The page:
The announcement is somewhat underwhelming. The E5-2699A v4 carries an MSRP of $4,938, which is a hefty 20% increase over the $4,115 for its predecessor. A big price increase for a relatively small performance gain may not float all boats, but multiple CPUs in a single server platform magnify the impact (albeit with some loss to scaling). This might move the needle enough to boost application license utilization for "normal" users, which would justify the price. In the bleeding edge of HPC, an additional 4.8% gain will certainly generate some interest, but the Purley platform is on the near horizon, so the window of interest may be short.
Speaking of Purley, Intel also has its Skylake-EP, which is the next-generation Xeon Purley platform, on display at the show. Intel has general availability slated for mid-2017. The new chips boast support for AVX-512 instructions, which accelerate floating-point calculations and encryption algorithms. Intel also confirmed that the new chips would have integrated Omni-Path capabilities (which we suspected), which is a key portion of Intel's strategy to gain a foothold in the lucrative networking market.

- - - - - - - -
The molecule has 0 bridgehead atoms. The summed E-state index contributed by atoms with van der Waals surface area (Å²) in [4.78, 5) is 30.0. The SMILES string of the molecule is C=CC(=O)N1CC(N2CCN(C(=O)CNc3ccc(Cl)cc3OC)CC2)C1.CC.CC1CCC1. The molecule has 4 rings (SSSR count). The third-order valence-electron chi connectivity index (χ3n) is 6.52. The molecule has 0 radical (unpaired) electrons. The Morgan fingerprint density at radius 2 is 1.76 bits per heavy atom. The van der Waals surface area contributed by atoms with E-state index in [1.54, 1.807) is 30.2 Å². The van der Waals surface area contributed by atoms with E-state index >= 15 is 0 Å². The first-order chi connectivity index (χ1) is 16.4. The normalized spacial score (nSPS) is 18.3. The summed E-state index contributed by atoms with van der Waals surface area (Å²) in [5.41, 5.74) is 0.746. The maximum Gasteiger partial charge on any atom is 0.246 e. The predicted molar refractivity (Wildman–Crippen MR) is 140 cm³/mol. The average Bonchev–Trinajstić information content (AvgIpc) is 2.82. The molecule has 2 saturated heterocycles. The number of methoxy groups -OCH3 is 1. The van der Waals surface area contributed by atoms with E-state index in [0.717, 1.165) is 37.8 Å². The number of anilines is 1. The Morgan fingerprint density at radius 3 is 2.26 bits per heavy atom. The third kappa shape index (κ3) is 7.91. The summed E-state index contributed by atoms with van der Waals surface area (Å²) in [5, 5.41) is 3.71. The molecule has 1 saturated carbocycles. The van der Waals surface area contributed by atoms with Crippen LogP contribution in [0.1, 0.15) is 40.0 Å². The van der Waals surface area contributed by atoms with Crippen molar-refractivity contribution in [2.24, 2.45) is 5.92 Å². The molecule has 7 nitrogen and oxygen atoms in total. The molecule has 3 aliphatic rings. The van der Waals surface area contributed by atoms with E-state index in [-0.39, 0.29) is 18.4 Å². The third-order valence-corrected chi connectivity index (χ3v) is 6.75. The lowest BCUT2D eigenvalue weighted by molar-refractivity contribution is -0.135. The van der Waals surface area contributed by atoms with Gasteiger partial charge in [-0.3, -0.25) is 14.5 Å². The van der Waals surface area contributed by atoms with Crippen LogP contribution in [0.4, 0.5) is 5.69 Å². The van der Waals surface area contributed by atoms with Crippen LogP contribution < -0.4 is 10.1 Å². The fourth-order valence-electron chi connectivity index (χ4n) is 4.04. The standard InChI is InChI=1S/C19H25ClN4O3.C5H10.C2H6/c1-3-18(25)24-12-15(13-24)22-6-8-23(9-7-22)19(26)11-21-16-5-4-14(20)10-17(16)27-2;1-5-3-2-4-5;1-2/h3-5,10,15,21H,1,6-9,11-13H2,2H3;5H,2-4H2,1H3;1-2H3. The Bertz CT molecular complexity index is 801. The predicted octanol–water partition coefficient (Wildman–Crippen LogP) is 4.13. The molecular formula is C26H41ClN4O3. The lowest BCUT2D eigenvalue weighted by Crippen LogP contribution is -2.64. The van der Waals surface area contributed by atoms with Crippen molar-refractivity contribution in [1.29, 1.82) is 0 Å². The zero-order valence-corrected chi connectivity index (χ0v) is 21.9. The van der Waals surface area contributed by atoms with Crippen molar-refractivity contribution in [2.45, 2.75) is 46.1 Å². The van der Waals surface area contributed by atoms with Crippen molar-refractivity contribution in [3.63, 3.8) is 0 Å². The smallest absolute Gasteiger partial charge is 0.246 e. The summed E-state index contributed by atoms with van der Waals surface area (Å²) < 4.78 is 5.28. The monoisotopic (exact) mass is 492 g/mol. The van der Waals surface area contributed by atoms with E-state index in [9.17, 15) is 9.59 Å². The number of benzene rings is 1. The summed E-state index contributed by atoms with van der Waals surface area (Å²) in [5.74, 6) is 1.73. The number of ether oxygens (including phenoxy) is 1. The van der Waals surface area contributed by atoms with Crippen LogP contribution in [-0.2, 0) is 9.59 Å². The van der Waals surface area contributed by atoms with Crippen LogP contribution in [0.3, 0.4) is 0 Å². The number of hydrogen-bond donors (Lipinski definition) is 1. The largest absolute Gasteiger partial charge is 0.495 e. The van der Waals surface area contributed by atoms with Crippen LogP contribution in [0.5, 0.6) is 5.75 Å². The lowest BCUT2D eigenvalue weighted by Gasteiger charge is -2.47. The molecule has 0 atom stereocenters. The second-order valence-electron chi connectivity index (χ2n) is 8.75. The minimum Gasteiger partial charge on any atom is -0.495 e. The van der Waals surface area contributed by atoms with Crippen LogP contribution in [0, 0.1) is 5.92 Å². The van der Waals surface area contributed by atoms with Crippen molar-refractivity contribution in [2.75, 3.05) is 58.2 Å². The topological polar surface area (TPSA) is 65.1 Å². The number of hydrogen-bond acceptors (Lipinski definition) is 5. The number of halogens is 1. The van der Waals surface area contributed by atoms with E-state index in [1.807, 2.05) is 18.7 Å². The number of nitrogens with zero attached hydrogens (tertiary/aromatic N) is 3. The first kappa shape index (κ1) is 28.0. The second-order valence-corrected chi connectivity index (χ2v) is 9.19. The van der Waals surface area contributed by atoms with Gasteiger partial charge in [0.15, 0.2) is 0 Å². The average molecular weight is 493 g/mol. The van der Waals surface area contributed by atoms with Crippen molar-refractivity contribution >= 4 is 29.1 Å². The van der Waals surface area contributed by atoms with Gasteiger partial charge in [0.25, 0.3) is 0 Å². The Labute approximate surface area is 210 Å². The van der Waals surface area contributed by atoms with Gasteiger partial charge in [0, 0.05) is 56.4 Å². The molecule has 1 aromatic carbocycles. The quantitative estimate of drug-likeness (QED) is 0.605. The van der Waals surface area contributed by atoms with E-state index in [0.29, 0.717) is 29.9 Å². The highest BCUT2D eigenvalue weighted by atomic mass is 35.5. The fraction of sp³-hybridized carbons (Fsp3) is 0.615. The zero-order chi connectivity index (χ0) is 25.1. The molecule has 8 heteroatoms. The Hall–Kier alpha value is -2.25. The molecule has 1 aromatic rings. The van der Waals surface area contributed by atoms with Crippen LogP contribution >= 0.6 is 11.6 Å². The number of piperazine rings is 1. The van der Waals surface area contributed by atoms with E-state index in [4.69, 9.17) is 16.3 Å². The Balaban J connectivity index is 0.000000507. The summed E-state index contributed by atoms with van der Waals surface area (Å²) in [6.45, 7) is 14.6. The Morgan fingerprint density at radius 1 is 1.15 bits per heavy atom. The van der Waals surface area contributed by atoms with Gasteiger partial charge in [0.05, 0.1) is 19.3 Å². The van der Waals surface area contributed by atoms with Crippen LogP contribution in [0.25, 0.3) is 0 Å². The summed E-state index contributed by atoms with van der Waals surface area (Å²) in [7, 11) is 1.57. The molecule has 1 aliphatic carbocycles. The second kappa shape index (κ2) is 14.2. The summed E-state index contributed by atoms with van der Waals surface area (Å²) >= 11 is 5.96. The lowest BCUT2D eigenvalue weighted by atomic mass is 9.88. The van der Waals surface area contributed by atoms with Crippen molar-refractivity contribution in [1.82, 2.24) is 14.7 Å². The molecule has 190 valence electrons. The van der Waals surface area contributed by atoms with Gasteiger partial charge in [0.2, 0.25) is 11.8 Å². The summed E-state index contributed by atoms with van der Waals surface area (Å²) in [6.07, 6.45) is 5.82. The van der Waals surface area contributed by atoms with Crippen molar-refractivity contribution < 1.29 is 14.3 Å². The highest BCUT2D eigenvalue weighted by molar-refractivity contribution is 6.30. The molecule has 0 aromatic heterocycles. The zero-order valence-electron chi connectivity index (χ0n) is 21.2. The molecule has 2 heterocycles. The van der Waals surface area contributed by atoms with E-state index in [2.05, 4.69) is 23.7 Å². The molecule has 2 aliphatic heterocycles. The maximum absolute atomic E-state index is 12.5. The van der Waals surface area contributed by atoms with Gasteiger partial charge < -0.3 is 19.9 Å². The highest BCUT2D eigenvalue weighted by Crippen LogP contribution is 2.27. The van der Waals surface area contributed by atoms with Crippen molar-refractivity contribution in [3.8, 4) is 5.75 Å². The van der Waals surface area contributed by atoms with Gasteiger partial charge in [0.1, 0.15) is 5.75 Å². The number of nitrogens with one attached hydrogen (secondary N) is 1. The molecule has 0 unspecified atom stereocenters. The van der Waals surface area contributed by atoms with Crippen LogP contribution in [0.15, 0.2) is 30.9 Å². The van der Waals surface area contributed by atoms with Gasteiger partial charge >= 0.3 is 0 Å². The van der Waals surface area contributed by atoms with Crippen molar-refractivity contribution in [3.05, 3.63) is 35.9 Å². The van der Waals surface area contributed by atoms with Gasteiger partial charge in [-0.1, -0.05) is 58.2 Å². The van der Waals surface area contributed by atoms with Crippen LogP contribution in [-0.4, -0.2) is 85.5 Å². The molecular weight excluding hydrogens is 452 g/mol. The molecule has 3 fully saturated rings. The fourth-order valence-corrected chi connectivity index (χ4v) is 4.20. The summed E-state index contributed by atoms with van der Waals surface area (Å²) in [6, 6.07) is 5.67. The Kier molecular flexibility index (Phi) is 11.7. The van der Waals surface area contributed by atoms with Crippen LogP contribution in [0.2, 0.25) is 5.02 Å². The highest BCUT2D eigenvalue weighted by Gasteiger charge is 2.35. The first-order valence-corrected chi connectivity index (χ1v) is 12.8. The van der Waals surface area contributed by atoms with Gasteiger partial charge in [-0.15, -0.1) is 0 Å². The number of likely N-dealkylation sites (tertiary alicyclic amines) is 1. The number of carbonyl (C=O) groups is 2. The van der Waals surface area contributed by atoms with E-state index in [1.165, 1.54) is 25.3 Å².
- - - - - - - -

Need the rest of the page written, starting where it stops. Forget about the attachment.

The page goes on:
Intel stated that its Omni-Path Architecture (OPA) had become the standard for 100GBps systems since it began shipping nine months ago. Other networking giants might contest those claims, but Intel claims OPA powers 28 of the top 500 supercomputers and accounts for 66% of the overall 100GBps market.
OPA does bring several advantages, and on-package implementations for both Knights Landing/Mill (KNL/KNM) and Xeon Purley processors reduces the amount of hardware required for bleeding-edge networking, such as the need for fewer switches. Intel claims OPA reduces cost by 37%. According to Intel, OPA also delivers on the performance front with 9% higher performance than competing alternatives, and that error detection and correction features don't come with an additional latency impact.